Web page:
Opening of Laurel contract school delayed

A lack of funds and difficulty obtaining permits on the part of the developer has delayed the opening date for the new Monarch Global Academy Public Contract School in Laurel.

At a community meeting at the Maryland City Volunteer Fire Department Tuesday night, Pat Crain, senior manager of charter schools for Anne Arundel County Public Schools, said the school's opening was being pushed back until August 2014 — a year later than initially planned — because developer Palm Cos. is having difficulty securing financing and building permits for the school, which is supposed to be built on 8.4 acres on Brock Bridge Road, on the site of the old Moose Lodge.

The Monarch school will be operated by the nonprofit Children's Guild Institute, which has two other schools in the Baltimore area. It will be an International Baccalaureate school, with a special international studies curriculum.

But difficulties with Palm Cos. has delayed the ground-breaking. A contract between the school system and Monarch was signed in June, but in July, Monarch and the schools added an amendment to the contract specifying that if the school wasn't developed by August 2013, Monarch and the schools would work collaboratively to find another solution.

That amendment was added when it looked like "the wheels were starting to fall off" the project, said Kathy Lane, director of alternative education for the school system, and a month later, it became clear Palm Cos. was having difficulty securing money from its lenders. The school will cost about $16.5 million, Crain said. Monarch does not have a contract with Palm Cos., said Gladys Graham, chief operating officer of charter schools for the Children's Guild Inc.

Graham said Monarch would be looking at any and all options when it comes to opening up the school, and though she declined to name specifics, said the group was meeting with other developers to try to move forward. Both she and Crain said the school system and Monarch were still fully committed to opening the school.

"The proof is in the pudding," Crain told the audience at Tuesday's meeting. "When there's shovels in the ground and dirt being moved, that's going to give you the confidence to know that the school is going to open, and we're hoping we can provide the for you."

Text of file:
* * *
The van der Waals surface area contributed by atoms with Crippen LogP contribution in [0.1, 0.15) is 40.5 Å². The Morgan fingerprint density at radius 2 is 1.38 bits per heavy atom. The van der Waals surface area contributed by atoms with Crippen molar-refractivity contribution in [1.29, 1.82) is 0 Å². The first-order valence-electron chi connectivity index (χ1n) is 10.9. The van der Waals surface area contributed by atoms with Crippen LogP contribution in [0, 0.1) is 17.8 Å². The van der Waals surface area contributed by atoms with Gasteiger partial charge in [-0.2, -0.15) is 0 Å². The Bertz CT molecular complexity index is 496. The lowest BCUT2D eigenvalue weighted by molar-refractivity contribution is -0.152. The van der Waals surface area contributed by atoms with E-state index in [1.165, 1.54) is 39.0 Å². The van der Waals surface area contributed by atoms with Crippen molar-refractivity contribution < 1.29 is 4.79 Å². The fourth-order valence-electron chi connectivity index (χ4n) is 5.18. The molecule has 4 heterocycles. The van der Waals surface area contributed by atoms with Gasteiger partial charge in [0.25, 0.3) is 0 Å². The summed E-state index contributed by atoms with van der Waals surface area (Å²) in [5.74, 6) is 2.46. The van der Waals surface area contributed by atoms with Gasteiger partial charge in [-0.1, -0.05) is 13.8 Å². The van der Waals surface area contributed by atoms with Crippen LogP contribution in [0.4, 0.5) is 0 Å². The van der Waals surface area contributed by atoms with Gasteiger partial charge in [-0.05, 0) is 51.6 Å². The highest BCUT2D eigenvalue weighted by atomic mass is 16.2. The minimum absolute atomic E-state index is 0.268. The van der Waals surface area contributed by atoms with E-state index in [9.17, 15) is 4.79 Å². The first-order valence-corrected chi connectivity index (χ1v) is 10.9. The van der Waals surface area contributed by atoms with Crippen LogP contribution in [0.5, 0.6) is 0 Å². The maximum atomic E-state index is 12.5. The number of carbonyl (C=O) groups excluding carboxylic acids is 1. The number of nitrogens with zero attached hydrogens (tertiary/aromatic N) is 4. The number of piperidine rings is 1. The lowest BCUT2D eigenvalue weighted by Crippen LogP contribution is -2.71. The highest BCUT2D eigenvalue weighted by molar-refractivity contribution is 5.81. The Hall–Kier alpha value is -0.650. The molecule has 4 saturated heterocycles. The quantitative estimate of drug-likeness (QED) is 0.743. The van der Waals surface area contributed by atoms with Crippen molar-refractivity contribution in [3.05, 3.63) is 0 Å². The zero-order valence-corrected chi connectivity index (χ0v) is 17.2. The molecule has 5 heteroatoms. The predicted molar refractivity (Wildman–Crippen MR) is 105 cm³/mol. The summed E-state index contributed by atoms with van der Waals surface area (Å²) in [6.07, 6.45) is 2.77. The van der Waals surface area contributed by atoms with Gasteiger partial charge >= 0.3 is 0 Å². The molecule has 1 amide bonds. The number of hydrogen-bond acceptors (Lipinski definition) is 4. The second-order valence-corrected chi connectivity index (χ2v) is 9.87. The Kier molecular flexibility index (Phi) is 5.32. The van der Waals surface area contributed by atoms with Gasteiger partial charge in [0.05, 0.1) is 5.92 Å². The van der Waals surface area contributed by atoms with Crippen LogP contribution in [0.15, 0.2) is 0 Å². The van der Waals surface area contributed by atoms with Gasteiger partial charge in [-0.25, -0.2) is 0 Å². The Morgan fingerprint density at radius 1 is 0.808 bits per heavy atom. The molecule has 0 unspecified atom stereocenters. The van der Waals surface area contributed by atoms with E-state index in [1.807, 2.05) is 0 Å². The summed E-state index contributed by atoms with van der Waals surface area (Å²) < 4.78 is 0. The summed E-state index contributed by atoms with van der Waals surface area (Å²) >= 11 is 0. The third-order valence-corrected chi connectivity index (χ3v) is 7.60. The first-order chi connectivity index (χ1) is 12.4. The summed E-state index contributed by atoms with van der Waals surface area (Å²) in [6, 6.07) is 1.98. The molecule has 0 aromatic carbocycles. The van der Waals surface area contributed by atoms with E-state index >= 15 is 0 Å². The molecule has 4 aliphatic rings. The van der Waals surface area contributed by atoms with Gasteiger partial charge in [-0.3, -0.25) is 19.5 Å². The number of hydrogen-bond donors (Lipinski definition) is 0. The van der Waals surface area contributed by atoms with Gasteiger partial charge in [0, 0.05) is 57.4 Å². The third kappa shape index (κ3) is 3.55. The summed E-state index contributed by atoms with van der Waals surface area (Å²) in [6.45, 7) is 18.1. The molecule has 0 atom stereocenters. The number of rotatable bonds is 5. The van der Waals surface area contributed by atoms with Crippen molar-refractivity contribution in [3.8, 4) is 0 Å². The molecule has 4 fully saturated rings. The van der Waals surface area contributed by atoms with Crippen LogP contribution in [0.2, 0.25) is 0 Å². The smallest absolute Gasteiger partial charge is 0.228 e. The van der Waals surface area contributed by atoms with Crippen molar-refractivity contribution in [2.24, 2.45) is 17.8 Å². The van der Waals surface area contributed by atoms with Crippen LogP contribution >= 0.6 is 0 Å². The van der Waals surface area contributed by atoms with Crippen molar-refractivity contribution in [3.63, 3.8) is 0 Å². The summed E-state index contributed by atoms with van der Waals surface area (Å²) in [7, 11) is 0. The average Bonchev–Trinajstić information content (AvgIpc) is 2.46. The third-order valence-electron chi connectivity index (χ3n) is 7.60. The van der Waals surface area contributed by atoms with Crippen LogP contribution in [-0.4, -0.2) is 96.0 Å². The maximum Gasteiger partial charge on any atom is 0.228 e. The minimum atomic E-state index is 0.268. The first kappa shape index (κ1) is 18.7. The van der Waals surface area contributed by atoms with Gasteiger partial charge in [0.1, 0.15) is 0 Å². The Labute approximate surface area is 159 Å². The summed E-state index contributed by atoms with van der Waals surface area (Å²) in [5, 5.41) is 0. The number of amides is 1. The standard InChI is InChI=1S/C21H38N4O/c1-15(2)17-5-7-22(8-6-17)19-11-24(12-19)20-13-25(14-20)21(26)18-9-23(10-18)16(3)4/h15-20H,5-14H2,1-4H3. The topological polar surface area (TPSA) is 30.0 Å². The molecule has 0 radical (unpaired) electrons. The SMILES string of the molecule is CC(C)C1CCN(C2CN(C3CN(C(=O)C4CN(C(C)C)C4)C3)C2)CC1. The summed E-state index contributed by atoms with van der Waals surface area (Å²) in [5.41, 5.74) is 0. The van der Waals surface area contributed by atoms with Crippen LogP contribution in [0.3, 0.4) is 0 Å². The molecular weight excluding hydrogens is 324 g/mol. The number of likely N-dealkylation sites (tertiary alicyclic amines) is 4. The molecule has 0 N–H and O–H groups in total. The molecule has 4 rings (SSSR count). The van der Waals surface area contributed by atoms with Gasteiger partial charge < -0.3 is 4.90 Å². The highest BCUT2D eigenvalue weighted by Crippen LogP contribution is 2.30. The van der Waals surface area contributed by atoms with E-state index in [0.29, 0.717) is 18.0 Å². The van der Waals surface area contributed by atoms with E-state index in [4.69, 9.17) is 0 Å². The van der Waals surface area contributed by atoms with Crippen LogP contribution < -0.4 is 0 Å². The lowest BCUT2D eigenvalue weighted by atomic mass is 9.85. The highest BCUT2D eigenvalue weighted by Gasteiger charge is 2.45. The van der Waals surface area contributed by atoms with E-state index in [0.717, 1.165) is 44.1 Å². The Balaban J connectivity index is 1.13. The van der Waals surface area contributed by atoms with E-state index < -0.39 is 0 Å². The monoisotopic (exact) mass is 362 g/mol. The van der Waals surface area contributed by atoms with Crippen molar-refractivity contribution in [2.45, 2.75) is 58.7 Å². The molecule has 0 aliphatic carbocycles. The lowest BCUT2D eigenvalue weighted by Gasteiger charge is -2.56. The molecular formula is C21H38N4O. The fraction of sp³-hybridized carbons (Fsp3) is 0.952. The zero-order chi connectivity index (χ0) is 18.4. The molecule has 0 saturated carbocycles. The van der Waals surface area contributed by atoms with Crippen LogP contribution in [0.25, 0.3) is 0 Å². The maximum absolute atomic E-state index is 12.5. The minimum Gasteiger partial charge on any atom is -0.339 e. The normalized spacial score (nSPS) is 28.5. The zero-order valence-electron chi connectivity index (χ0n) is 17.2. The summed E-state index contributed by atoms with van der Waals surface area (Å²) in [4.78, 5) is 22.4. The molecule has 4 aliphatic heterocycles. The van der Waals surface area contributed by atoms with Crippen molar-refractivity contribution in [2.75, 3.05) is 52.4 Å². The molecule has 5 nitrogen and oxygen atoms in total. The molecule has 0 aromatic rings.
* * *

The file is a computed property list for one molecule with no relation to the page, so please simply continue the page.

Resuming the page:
Palm Cos. owns the property where the school would be built, and was the developer for another contract school set for the site several years ago. That plan fell through. Like last time, the current planned school would draw students from Maryland City, Brock Bridge and Jessup elementary schools to relieve over-crowding.

A temporary site for the school isn't a viable option at this point, Crain said, because no permanent financing has been secured, and not enough students have signed up for the lottery. The school needs at least 435 students for a lottery to open a K-5 school (in subsequent years, 6th, 7th, and 8th grades would be filled), and only 130 have signed up so far.

If enrollment is opened up to the rest of the county, Crain said, that would jeopardize the seats for Brock Bridge, Jessup and Maryland City students.

After the meeting, Crain said the school system and Monarch expected more families would sign up for the lottery once the school's future was more definite. In the meantime, Graham encouraged families to explore options at one of Monarch's other locations, in Glen Burnie.

The deadline to apply for charter and contract schools in the county is Friday, Dec. 14 at noon.

About 50 people attended the meeting, and many parents were frustrated by the announcement.

Euryka Sloan, whose youngest son is a fourth-grader at Maryland City Elementary, said that now her son may miss out on attending the Monarch school. Sloan said she's been hearing about the Monarch school since her oldest, a seventh-grader, was at the elementary level, and now, more waiting is in store.

Tonia Parham is in the same situation — she wanted her fourth-grader to attend the school as well, and her first reaction to hearing the news was "here we go again."

"It blows my mind," she said. "We wanted him to have more one-on-one attention, more student-teacher interaction. This whole meeting just burst my bubble."

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